Being a planner, I did the only sensible thing to do: I researched. Other people must haveÂ had similar challenges or questions, right? We weren’t the first ones to consider doing this. In my research, I was amazed at the resources and communities available to interfaith families. (Side note: What did people do without the internet?) I found great references about what to expect on InterfaithFamily‘s website, including this post about a Catholic priest’s perspective on interfaith marriage. Following a coupleâ€™s story was incredibly powerful and made me feel less aloneâ€”I saved a few posts from A Practical Wedding (this one brought me to tears and made me realize that I could plan a beautiful and meaningful interfaith wedding). I connected with the challenges and vulnerability that authors shared in the stories I read. We started looking for examples of what we were looking for: a family where the beauty of what we each had experienced as children could be imparted to our kids; where both partners’ beliefs were treated equally; where no one felt excluded.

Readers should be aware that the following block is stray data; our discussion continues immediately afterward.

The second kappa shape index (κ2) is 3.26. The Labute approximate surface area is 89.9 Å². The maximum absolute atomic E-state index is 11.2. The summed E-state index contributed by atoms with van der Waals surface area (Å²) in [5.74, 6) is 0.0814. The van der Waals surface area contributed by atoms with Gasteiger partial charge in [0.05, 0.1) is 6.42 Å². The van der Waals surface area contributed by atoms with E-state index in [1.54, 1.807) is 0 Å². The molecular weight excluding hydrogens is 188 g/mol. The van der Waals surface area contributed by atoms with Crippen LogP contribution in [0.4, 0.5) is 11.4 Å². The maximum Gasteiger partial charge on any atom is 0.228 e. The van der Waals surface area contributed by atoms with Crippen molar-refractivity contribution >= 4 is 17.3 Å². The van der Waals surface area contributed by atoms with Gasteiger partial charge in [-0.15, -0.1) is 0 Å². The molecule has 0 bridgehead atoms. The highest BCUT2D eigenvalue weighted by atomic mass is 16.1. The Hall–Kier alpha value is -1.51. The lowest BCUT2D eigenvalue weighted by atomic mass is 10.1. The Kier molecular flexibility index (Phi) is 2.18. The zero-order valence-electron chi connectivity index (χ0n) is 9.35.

Reading Susan Katz Millerâ€™s Being Both helped us make our decision. The book explores interfaith families who have chosen to educate their children in both traditions. Some kids choose to continue in both; others make an informed choice about which tradition is right for them. It made us realize that we didn’t have to choose between our traditions; we could share the beauty of both in an authentic way and that others had, in fact, already done it.
Fast forward a few years, and we’re less than six months away from our interfaith wedding in September. We are planning a beautiful outdoor ceremony with a priest and a rabbi both officiating. We have incorporated elements of both our faiths that are particularly meaningful to our family and us. While it has not been easy to plan, it’s been an experience that will stick with us as we begin our married life, and it’s been a good testing ground for our problem-solving and communication as a couple. So far, we’ve aced it.